A little less than a year after Walgreens and some of its
shareholders moved to settle a class action over a lack of disclosures to
shareholders who said they were concerned over the company’s merger with
European retail pharmacy operator Alliance Boots, objectors to that settlement
deal are hoping a federal appeals court will toss out or rewrite the settlement
over concerns the deal is little more than a $370,000 payoff to trial lawyers
using the investor action as a tactic to insert themselves into the merger
On June 2, Ted Frank, an attorney with the Competitive
Enterprise Institute, on behalf of objector John Berlau, squared off before a
three-judge panel of the U.S. Seventh Circuit Court of Appeals, against
attorneys representing Walgreens Boots Alliance and Walgreens shareholder investor
John Hays, arguing the settlement deal Hays and Walgreens reached last summer
failed key legal tests.
The Washington, D.C.-based CEI describes itself as a “nonprofit
public policy organization dedicated to advancing the principles of limited
government, free enterprise and individual liberty.” Among other ventures, the
CEI operates the Center for Class Action Fairness, which has filed objections
to numerous class action settlements its leaders believe unfairly benefit
plaintiffs’ lawyers who may earn large fees, compared to purportedly nominal
awards for class members.
The arguments before the Seventh Circuit come as the latest
step in a process launched in late 2014, when Hays and a group of fellow
Walgreens shareholders first took Walgreens to court over their purported
belief the company had left investors in the dark on certain details in the
company’s narrative to shareholders concerning the events leading up to the
merger proposal with Boots Alliance.
Among other subjects, Hays and his co-plaintiffs said they
had sought more information concerning: the company’s handling of a defamation
lawsuit brought in the fall of 2014 by Walgreen’s former chief financial
officer Wade Miquelon; the ascent of billionaire investor Stefano Pessina to
the position of CEO of the new combined company; and the role played by certain
“activist” investors, identified in court documents as the JANA Partners LLC hedge
fund, in spurring and consummating the merger, and in the process, acquiring allegedly
outsized representation on the company’s board, relative to the proportion of
the shares held by the hedge fund investors.
In November 2015, U.S. District Judge Joan B. Gottschall
granted approval of the settlement, over several objections to the deal,
including that of Berlau, a Walgreens shareholder who is listed as a “senior
fellow” at the CEI.
The settlement included $370,000 for lawyers representing
Hays and other plaintiffs, while providing Walgreens shareholders with
additional company information disclosures concerning the merger.
The plaintiffs were represented by the firms of Pomerantz LLP, of Chicago
and New York; DiTomasso Lubin P.C., of Oakbrook Terrace; Friedman Oster PLLC,
of New York; Law Office of Alfred G. Yates Jr. P.C., of Pittsburgh; and Levi
& Korsinsky LLP, of New York.
On appeal, Berlau and the CEI argued the informational
disclosures were not “material” enough to justify the attorney fees awarded in
the settlement deal and approved by Gottschall.
Frank said the settlement marked the latest example of what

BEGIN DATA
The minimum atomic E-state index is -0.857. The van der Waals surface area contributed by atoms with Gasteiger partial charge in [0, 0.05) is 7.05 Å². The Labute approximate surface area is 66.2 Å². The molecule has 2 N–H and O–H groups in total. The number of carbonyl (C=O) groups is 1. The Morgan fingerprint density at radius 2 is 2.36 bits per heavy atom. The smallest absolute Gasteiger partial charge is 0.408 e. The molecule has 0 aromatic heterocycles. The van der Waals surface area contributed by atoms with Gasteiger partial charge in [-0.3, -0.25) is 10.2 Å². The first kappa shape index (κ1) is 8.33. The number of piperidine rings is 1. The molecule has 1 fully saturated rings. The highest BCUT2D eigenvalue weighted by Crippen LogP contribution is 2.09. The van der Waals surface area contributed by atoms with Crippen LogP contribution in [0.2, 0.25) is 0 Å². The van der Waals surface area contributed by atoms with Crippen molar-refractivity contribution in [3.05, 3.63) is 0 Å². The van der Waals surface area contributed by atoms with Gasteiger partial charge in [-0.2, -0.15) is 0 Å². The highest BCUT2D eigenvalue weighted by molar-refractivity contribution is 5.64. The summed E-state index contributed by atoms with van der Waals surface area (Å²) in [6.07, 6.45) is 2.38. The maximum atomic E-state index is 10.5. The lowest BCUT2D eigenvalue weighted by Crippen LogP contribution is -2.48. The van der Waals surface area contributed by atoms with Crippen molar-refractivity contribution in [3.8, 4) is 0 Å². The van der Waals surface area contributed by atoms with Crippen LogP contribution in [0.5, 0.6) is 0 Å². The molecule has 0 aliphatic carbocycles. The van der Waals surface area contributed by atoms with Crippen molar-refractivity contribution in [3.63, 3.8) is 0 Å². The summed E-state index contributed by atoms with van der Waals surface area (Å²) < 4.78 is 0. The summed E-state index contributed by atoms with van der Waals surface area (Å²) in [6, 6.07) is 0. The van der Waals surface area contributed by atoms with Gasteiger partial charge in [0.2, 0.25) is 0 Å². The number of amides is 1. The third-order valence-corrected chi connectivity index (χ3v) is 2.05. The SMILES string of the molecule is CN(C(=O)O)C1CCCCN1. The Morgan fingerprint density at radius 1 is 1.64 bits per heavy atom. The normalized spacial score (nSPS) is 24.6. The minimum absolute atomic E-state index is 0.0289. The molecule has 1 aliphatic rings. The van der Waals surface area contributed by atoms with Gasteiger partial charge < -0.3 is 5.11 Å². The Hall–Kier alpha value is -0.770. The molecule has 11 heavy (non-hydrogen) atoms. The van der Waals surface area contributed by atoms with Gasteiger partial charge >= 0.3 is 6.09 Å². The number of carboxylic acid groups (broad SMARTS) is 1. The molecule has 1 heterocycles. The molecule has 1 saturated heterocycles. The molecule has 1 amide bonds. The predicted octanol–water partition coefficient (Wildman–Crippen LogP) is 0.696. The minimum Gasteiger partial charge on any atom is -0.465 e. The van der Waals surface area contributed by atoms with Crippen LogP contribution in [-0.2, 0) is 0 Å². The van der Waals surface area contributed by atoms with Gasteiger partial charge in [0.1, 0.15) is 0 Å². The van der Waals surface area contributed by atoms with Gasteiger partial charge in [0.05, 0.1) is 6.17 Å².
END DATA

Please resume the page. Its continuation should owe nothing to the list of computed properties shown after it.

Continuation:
he called the “Merger Tax,” in which trial lawyers and certain shareholders
challenge corporate mergers in court, and many secure relatively quick paydays,
while their clients receive only informational disclosures, which may or may
not reveal anything of consequence. Frank estimated as many as 97 percent of
all corporate mergers end up so challenged and, usually, settled.
Frank said in other jurisdictions courts have begun to take
a dim view of so-called “disclosure-only settlements.” In Delaware, a state in
which large numbers of corporations are registered, courts in January, in the
litigation surrounding the merger of online real estate sites Trulia and Zillow,
declared they would begin to demand the informational disclosures be “plainly
material” to the demands of the shareholders bringing the legal challenge.
In the Walgreens case, Frank argued the disclosures provided
by Walgreens under the settlement were “trivial,” and didn’t meet this
In reply, attorneys for Hays, including David Tetjel, of
Friedman Oster, and Walgreens, including James W. Ducayet,
of Sidley Austin LLP, of Chicago, argued Gottschall had found at least four of
the six specific disclosures provided by Walgreens under the settlement to be “material”
enough to satisfy legal requirements and allow her to sign off on the deal.
During oral arguments, judges appeared divided
on the questions. The Seventh Circuit panel included Circuit Judges Richard
Posner and Diane S. Sykes, and U.S. District Judge Staci M. Yandle.
Yandle said she and Frank disagreed on a number
of elements of the case, including Frank’s assessment of Gottschall’s legal
reasoning in approving the settlement, which Frank had called “erroneous.”
She said there could “practical consequences”
of rejecting the settlement, as it could cause litigation surrounding the case
to be extended, costing everyone more time and money.
Frank said he and CEI believed the court would
be within its power to alternatively approve the settlement, but greatly reduce
the attorney fees to “nominal” levels, perhaps as low as $1.
“Nominal disclosures get nominal fees,” Frank
Judge Richard Posner appeared to differ with
his colleague, saying the settlement appeared to him to be Walgreens attempt to
quickly deal with “a gnat,” essentially with its pocket change, saying “$370,000
is nothing to a company like Walgreens.”
“They just wanted you to go away,” Posner said.